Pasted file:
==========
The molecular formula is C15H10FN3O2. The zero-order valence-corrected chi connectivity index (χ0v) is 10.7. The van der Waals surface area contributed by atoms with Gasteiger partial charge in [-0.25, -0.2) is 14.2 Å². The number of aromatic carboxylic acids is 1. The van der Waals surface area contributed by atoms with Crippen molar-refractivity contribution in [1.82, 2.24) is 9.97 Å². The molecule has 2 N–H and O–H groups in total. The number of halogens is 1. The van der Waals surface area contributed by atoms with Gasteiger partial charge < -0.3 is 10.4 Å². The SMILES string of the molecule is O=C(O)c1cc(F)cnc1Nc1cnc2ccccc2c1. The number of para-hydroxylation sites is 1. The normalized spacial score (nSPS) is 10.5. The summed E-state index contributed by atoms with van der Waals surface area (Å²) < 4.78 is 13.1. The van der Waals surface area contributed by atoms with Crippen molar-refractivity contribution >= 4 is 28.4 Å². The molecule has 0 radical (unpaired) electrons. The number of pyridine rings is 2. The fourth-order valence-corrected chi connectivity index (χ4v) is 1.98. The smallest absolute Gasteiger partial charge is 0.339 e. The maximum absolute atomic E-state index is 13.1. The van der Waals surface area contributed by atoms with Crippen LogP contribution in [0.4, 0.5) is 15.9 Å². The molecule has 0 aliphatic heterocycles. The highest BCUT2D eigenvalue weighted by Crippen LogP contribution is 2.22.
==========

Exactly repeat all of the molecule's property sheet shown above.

The molecular formula is C15H10FN3O2. The zero-order valence-corrected chi connectivity index (χ0v) is 10.7. The van der Waals surface area contributed by atoms with Gasteiger partial charge in [-0.25, -0.2) is 14.2 Å². The number of aromatic carboxylic acids is 1. The van der Waals surface area contributed by atoms with Crippen molar-refractivity contribution in [1.82, 2.24) is 9.97 Å². The molecule has 2 N–H and O–H groups in total. The number of halogens is 1. The van der Waals surface area contributed by atoms with Gasteiger partial charge < -0.3 is 10.4 Å². The SMILES string of the molecule is O=C(O)c1cc(F)cnc1Nc1cnc2ccccc2c1. The number of para-hydroxylation sites is 1. The normalized spacial score (nSPS) is 10.5. The summed E-state index contributed by atoms with van der Waals surface area (Å²) < 4.78 is 13.1. The van der Waals surface area contributed by atoms with Crippen molar-refractivity contribution >= 4 is 28.4 Å². The molecule has 0 radical (unpaired) electrons. The number of pyridine rings is 2. The fourth-order valence-corrected chi connectivity index (χ4v) is 1.98. The smallest absolute Gasteiger partial charge is 0.339 e. The maximum absolute atomic E-state index is 13.1. The van der Waals surface area contributed by atoms with Crippen LogP contribution in [0.4, 0.5) is 15.9 Å². The molecule has 0 aliphatic heterocycles. The highest BCUT2D eigenvalue weighted by Crippen LogP contribution is 2.22.